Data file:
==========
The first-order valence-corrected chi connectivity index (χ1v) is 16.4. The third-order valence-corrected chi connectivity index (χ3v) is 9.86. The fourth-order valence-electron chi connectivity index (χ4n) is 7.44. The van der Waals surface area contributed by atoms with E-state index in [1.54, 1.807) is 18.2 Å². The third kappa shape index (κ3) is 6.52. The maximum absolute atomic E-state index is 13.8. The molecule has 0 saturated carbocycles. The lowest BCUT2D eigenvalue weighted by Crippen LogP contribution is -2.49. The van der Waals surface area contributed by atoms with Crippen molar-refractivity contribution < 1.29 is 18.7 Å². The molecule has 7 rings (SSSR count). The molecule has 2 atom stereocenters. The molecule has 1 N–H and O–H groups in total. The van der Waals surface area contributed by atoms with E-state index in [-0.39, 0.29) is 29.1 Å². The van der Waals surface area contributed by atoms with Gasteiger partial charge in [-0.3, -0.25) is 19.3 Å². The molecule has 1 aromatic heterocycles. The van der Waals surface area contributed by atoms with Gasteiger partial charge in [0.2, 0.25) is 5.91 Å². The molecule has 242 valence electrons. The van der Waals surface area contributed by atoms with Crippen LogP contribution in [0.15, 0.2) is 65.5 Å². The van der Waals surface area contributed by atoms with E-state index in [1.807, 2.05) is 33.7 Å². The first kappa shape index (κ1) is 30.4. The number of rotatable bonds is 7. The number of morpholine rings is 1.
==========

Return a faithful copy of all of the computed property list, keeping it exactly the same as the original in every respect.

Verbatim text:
The first-order valence-corrected chi connectivity index (χ1v) is 16.4. The third-order valence-corrected chi connectivity index (χ3v) is 9.86. The fourth-order valence-electron chi connectivity index (χ4n) is 7.44. The van der Waals surface area contributed by atoms with E-state index in [1.54, 1.807) is 18.2 Å². The third kappa shape index (κ3) is 6.52. The maximum absolute atomic E-state index is 13.8. The molecule has 0 saturated carbocycles. The lowest BCUT2D eigenvalue weighted by Crippen LogP contribution is -2.49. The van der Waals surface area contributed by atoms with Crippen molar-refractivity contribution < 1.29 is 18.7 Å². The molecule has 7 rings (SSSR count). The molecule has 2 atom stereocenters. The molecule has 1 N–H and O–H groups in total. The van der Waals surface area contributed by atoms with E-state index in [-0.39, 0.29) is 29.1 Å². The van der Waals surface area contributed by atoms with Gasteiger partial charge in [-0.3, -0.25) is 19.3 Å². The molecule has 1 aromatic heterocycles. The van der Waals surface area contributed by atoms with Gasteiger partial charge in [0.2, 0.25) is 5.91 Å². The molecule has 242 valence electrons. The van der Waals surface area contributed by atoms with Crippen LogP contribution in [0.15, 0.2) is 65.5 Å². The van der Waals surface area contributed by atoms with E-state index in [1.807, 2.05) is 33.7 Å². The first kappa shape index (κ1) is 30.4. The number of rotatable bonds is 7. The number of morpholine rings is 1.